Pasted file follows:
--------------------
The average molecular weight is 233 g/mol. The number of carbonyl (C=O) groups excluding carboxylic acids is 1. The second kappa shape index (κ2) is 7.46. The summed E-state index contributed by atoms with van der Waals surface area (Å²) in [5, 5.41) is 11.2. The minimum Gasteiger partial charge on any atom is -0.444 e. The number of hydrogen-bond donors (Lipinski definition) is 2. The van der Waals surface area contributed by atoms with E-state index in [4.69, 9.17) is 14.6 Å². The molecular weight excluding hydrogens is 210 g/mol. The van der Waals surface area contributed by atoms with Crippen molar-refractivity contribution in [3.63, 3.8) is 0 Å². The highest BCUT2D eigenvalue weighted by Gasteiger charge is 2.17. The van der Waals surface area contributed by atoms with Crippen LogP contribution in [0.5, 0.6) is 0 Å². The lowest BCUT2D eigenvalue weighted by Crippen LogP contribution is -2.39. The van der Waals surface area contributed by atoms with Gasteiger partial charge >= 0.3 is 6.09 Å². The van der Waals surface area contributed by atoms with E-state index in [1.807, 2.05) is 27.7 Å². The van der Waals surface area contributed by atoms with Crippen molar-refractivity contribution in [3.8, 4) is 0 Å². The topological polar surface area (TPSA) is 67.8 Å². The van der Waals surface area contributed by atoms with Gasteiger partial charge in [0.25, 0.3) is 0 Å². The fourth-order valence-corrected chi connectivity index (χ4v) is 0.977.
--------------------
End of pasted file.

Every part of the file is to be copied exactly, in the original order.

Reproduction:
The average molecular weight is 233 g/mol. The number of carbonyl (C=O) groups excluding carboxylic acids is 1. The second kappa shape index (κ2) is 7.46. The summed E-state index contributed by atoms with van der Waals surface area (Å²) in [5, 5.41) is 11.2. The minimum Gasteiger partial charge on any atom is -0.444 e. The number of hydrogen-bond donors (Lipinski definition) is 2. The van der Waals surface area contributed by atoms with E-state index in [4.69, 9.17) is 14.6 Å². The molecular weight excluding hydrogens is 210 g/mol. The van der Waals surface area contributed by atoms with Crippen molar-refractivity contribution in [3.63, 3.8) is 0 Å². The highest BCUT2D eigenvalue weighted by Gasteiger charge is 2.17. The van der Waals surface area contributed by atoms with Crippen LogP contribution in [0.5, 0.6) is 0 Å². The lowest BCUT2D eigenvalue weighted by Crippen LogP contribution is -2.39. The van der Waals surface area contributed by atoms with Gasteiger partial charge >= 0.3 is 6.09 Å². The van der Waals surface area contributed by atoms with E-state index in [1.807, 2.05) is 27.7 Å². The van der Waals surface area contributed by atoms with Crippen molar-refractivity contribution in [3.8, 4) is 0 Å². The topological polar surface area (TPSA) is 67.8 Å². The van der Waals surface area contributed by atoms with Gasteiger partial charge in [0.25, 0.3) is 0 Å². The fourth-order valence-corrected chi connectivity index (χ4v) is 0.977.